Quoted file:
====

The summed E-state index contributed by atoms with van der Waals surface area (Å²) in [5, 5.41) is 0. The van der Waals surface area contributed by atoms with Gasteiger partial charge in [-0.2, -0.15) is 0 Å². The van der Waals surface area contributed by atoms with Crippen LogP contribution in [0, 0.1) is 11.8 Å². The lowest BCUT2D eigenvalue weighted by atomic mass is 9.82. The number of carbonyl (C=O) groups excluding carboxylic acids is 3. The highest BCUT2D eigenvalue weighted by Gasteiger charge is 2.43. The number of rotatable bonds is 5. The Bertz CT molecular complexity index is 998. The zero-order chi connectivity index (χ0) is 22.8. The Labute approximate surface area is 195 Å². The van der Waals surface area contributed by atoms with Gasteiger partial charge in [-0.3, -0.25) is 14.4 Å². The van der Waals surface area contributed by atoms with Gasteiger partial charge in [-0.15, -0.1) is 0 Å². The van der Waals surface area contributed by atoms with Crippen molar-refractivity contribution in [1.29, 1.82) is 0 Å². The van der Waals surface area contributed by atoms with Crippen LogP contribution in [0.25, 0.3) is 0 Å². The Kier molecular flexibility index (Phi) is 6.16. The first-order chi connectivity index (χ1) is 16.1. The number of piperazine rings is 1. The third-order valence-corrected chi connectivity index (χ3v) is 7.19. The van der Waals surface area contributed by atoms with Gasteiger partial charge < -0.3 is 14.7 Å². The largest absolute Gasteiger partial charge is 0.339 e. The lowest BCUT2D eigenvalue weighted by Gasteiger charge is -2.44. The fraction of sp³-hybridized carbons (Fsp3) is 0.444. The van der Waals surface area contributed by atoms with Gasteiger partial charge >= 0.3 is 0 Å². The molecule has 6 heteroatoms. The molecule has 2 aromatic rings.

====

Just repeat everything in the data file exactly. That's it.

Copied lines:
The summed E-state index contributed by atoms with van der Waals surface area (Å²) in [5, 5.41) is 0. The van der Waals surface area contributed by atoms with Gasteiger partial charge in [-0.2, -0.15) is 0 Å². The van der Waals surface area contributed by atoms with Crippen LogP contribution in [0, 0.1) is 11.8 Å². The lowest BCUT2D eigenvalue weighted by atomic mass is 9.82. The number of carbonyl (C=O) groups excluding carboxylic acids is 3. The highest BCUT2D eigenvalue weighted by Gasteiger charge is 2.43. The number of rotatable bonds is 5. The Bertz CT molecular complexity index is 998. The zero-order chi connectivity index (χ0) is 22.8. The Labute approximate surface area is 195 Å². The van der Waals surface area contributed by atoms with Gasteiger partial charge in [-0.3, -0.25) is 14.4 Å². The van der Waals surface area contributed by atoms with Gasteiger partial charge in [-0.15, -0.1) is 0 Å². The van der Waals surface area contributed by atoms with Crippen molar-refractivity contribution in [1.29, 1.82) is 0 Å². The van der Waals surface area contributed by atoms with Crippen LogP contribution in [0.25, 0.3) is 0 Å². The Kier molecular flexibility index (Phi) is 6.16. The first-order chi connectivity index (χ1) is 16.1. The number of piperazine rings is 1. The third-order valence-corrected chi connectivity index (χ3v) is 7.19. The van der Waals surface area contributed by atoms with Gasteiger partial charge < -0.3 is 14.7 Å². The largest absolute Gasteiger partial charge is 0.339 e. The lowest BCUT2D eigenvalue weighted by Gasteiger charge is -2.44. The fraction of sp³-hybridized carbons (Fsp3) is 0.444. The van der Waals surface area contributed by atoms with Gasteiger partial charge >= 0.3 is 0 Å². The molecule has 6 heteroatoms. The molecule has 2 aromatic rings.